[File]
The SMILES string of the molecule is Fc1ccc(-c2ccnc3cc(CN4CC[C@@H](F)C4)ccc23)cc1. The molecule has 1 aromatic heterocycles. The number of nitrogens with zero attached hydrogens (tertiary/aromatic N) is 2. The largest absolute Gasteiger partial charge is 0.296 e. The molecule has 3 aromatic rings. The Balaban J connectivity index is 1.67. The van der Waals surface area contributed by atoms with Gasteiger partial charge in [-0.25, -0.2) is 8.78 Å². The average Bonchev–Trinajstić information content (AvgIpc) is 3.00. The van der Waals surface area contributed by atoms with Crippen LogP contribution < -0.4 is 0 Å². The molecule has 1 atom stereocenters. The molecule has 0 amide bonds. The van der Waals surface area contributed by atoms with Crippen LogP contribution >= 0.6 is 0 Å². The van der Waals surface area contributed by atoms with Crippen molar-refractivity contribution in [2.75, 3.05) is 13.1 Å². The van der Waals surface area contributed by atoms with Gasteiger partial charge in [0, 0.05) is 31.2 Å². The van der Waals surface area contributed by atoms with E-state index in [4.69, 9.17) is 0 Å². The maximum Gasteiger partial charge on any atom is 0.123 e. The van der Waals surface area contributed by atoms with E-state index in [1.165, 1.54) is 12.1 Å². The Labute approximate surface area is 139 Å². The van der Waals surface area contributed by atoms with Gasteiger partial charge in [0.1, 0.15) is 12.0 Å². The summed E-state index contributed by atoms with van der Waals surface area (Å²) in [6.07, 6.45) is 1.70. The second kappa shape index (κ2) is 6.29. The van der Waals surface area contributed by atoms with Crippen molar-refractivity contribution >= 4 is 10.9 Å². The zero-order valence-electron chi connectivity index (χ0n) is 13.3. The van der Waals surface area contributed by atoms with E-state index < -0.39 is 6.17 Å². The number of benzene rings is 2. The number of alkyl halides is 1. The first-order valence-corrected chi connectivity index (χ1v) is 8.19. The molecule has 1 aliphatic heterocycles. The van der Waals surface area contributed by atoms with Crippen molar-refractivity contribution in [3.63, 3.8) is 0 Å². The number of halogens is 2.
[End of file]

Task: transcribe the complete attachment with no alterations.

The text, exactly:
The SMILES string of the molecule is Fc1ccc(-c2ccnc3cc(CN4CC[C@@H](F)C4)ccc23)cc1. The molecule has 1 aromatic heterocycles. The number of nitrogens with zero attached hydrogens (tertiary/aromatic N) is 2. The largest absolute Gasteiger partial charge is 0.296 e. The molecule has 3 aromatic rings. The Balaban J connectivity index is 1.67. The van der Waals surface area contributed by atoms with Gasteiger partial charge in [-0.25, -0.2) is 8.78 Å². The average Bonchev–Trinajstić information content (AvgIpc) is 3.00. The van der Waals surface area contributed by atoms with Crippen LogP contribution < -0.4 is 0 Å². The molecule has 1 atom stereocenters. The molecule has 0 amide bonds. The van der Waals surface area contributed by atoms with Crippen LogP contribution >= 0.6 is 0 Å². The van der Waals surface area contributed by atoms with Crippen molar-refractivity contribution in [2.75, 3.05) is 13.1 Å². The van der Waals surface area contributed by atoms with Gasteiger partial charge in [0, 0.05) is 31.2 Å². The van der Waals surface area contributed by atoms with E-state index in [4.69, 9.17) is 0 Å². The maximum Gasteiger partial charge on any atom is 0.123 e. The van der Waals surface area contributed by atoms with E-state index in [1.165, 1.54) is 12.1 Å². The Labute approximate surface area is 139 Å². The van der Waals surface area contributed by atoms with Gasteiger partial charge in [0.1, 0.15) is 12.0 Å². The summed E-state index contributed by atoms with van der Waals surface area (Å²) in [6.07, 6.45) is 1.70. The second kappa shape index (κ2) is 6.29. The van der Waals surface area contributed by atoms with Crippen molar-refractivity contribution >= 4 is 10.9 Å². The zero-order valence-electron chi connectivity index (χ0n) is 13.3. The van der Waals surface area contributed by atoms with E-state index < -0.39 is 6.17 Å². The number of benzene rings is 2. The number of alkyl halides is 1. The first-order valence-corrected chi connectivity index (χ1v) is 8.19. The molecule has 1 aliphatic heterocycles. The van der Waals surface area contributed by atoms with Crippen molar-refractivity contribution in [3.63, 3.8) is 0 Å². The number of halogens is 2.